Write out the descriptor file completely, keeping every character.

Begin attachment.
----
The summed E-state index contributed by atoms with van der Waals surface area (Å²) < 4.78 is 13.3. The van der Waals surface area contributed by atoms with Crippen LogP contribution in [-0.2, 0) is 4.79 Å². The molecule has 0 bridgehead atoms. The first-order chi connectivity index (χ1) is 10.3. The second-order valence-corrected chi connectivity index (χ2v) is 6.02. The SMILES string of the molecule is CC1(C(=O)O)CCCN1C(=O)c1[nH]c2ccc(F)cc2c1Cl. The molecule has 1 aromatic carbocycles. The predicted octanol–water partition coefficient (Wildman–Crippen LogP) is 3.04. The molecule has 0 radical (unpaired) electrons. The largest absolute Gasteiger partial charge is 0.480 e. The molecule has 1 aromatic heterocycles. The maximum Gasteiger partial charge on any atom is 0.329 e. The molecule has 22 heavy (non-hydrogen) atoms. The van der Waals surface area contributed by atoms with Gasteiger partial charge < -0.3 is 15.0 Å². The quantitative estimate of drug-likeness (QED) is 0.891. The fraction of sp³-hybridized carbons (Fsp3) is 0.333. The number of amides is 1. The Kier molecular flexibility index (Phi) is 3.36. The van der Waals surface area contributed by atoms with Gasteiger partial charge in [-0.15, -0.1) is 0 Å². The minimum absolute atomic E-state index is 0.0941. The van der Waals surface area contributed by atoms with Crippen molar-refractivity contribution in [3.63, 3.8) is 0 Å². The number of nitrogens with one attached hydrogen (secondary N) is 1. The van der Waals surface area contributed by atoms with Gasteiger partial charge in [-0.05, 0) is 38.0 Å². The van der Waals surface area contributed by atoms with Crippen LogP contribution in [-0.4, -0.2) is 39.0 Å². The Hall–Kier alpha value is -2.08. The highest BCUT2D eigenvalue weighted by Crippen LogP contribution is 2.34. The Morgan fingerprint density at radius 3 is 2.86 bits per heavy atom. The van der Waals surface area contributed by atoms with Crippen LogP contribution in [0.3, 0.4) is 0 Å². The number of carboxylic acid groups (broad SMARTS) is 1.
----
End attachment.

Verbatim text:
The summed E-state index contributed by atoms with van der Waals surface area (Å²) < 4.78 is 13.3. The van der Waals surface area contributed by atoms with Crippen LogP contribution in [-0.2, 0) is 4.79 Å². The molecule has 0 bridgehead atoms. The first-order chi connectivity index (χ1) is 10.3. The second-order valence-corrected chi connectivity index (χ2v) is 6.02. The SMILES string of the molecule is CC1(C(=O)O)CCCN1C(=O)c1[nH]c2ccc(F)cc2c1Cl. The molecule has 1 aromatic carbocycles. The predicted octanol–water partition coefficient (Wildman–Crippen LogP) is 3.04. The molecule has 0 radical (unpaired) electrons. The largest absolute Gasteiger partial charge is 0.480 e. The molecule has 1 aromatic heterocycles. The maximum Gasteiger partial charge on any atom is 0.329 e. The molecule has 22 heavy (non-hydrogen) atoms. The van der Waals surface area contributed by atoms with Gasteiger partial charge < -0.3 is 15.0 Å². The quantitative estimate of drug-likeness (QED) is 0.891. The fraction of sp³-hybridized carbons (Fsp3) is 0.333. The number of amides is 1. The Kier molecular flexibility index (Phi) is 3.36. The van der Waals surface area contributed by atoms with Gasteiger partial charge in [-0.15, -0.1) is 0 Å². The minimum absolute atomic E-state index is 0.0941. The van der Waals surface area contributed by atoms with Crippen molar-refractivity contribution in [3.63, 3.8) is 0 Å². The number of nitrogens with one attached hydrogen (secondary N) is 1. The van der Waals surface area contributed by atoms with Gasteiger partial charge in [-0.05, 0) is 38.0 Å². The van der Waals surface area contributed by atoms with Crippen LogP contribution in [-0.4, -0.2) is 39.0 Å². The Hall–Kier alpha value is -2.08. The highest BCUT2D eigenvalue weighted by Crippen LogP contribution is 2.34. The Morgan fingerprint density at radius 3 is 2.86 bits per heavy atom. The van der Waals surface area contributed by atoms with Crippen LogP contribution in [0.3, 0.4) is 0 Å². The number of carboxylic acid groups (broad SMARTS) is 1.